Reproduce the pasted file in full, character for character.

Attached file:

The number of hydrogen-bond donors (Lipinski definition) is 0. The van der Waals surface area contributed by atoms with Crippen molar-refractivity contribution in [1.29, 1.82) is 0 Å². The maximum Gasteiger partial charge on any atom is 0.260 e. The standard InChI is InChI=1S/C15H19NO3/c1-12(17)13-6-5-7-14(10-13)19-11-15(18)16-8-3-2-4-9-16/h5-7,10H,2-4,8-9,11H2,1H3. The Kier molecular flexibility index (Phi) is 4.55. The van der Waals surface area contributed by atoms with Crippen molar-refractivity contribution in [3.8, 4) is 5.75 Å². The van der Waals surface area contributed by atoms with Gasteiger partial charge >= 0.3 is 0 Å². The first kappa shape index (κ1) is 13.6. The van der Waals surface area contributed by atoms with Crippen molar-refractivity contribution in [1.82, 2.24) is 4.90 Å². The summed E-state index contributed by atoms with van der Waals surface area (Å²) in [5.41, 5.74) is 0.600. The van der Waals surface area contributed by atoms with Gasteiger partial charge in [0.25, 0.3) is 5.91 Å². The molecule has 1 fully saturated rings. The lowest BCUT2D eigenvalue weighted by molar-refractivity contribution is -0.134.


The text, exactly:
The number of hydrogen-bond donors (Lipinski definition) is 0. The van der Waals surface area contributed by atoms with Crippen molar-refractivity contribution in [1.29, 1.82) is 0 Å². The maximum Gasteiger partial charge on any atom is 0.260 e. The standard InChI is InChI=1S/C15H19NO3/c1-12(17)13-6-5-7-14(10-13)19-11-15(18)16-8-3-2-4-9-16/h5-7,10H,2-4,8-9,11H2,1H3. The Kier molecular flexibility index (Phi) is 4.55. The van der Waals surface area contributed by atoms with Crippen molar-refractivity contribution in [3.8, 4) is 5.75 Å². The van der Waals surface area contributed by atoms with Gasteiger partial charge >= 0.3 is 0 Å². The first kappa shape index (κ1) is 13.6. The van der Waals surface area contributed by atoms with Crippen molar-refractivity contribution in [1.82, 2.24) is 4.90 Å². The summed E-state index contributed by atoms with van der Waals surface area (Å²) in [5.41, 5.74) is 0.600. The van der Waals surface area contributed by atoms with Gasteiger partial charge in [0.25, 0.3) is 5.91 Å². The molecule has 1 fully saturated rings. The lowest BCUT2D eigenvalue weighted by molar-refractivity contribution is -0.134.